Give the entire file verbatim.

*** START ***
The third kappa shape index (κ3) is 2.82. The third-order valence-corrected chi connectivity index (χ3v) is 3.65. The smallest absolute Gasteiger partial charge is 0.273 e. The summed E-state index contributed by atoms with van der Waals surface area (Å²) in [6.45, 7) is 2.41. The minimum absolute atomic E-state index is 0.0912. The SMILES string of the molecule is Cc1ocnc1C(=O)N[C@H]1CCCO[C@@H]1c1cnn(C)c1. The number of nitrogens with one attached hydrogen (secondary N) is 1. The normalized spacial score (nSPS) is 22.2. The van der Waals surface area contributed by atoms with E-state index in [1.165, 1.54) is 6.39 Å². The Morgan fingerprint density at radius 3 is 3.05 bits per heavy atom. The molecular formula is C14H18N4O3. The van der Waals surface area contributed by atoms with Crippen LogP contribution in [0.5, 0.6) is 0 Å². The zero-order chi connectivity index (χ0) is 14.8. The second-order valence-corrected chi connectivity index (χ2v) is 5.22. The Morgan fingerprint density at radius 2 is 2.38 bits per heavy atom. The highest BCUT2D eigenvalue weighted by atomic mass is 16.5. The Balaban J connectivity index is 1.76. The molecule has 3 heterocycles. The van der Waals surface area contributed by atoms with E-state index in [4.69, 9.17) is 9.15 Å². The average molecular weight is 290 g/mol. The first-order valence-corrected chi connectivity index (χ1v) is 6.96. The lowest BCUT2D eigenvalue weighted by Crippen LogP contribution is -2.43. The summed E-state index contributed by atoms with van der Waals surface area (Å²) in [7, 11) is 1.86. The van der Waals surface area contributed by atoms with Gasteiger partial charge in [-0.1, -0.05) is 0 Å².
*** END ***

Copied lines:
The third kappa shape index (κ3) is 2.82. The third-order valence-corrected chi connectivity index (χ3v) is 3.65. The smallest absolute Gasteiger partial charge is 0.273 e. The summed E-state index contributed by atoms with van der Waals surface area (Å²) in [6.45, 7) is 2.41. The minimum absolute atomic E-state index is 0.0912. The SMILES string of the molecule is Cc1ocnc1C(=O)N[C@H]1CCCO[C@@H]1c1cnn(C)c1. The number of nitrogens with one attached hydrogen (secondary N) is 1. The normalized spacial score (nSPS) is 22.2. The van der Waals surface area contributed by atoms with E-state index in [1.165, 1.54) is 6.39 Å². The Morgan fingerprint density at radius 3 is 3.05 bits per heavy atom. The molecular formula is C14H18N4O3. The van der Waals surface area contributed by atoms with Crippen LogP contribution in [0.5, 0.6) is 0 Å². The zero-order chi connectivity index (χ0) is 14.8. The second-order valence-corrected chi connectivity index (χ2v) is 5.22. The Morgan fingerprint density at radius 2 is 2.38 bits per heavy atom. The highest BCUT2D eigenvalue weighted by atomic mass is 16.5. The Balaban J connectivity index is 1.76. The molecule has 3 heterocycles. The van der Waals surface area contributed by atoms with E-state index in [4.69, 9.17) is 9.15 Å². The average molecular weight is 290 g/mol. The first-order valence-corrected chi connectivity index (χ1v) is 6.96. The lowest BCUT2D eigenvalue weighted by Crippen LogP contribution is -2.43. The summed E-state index contributed by atoms with van der Waals surface area (Å²) in [7, 11) is 1.86. The van der Waals surface area contributed by atoms with Gasteiger partial charge in [-0.1, -0.05) is 0 Å².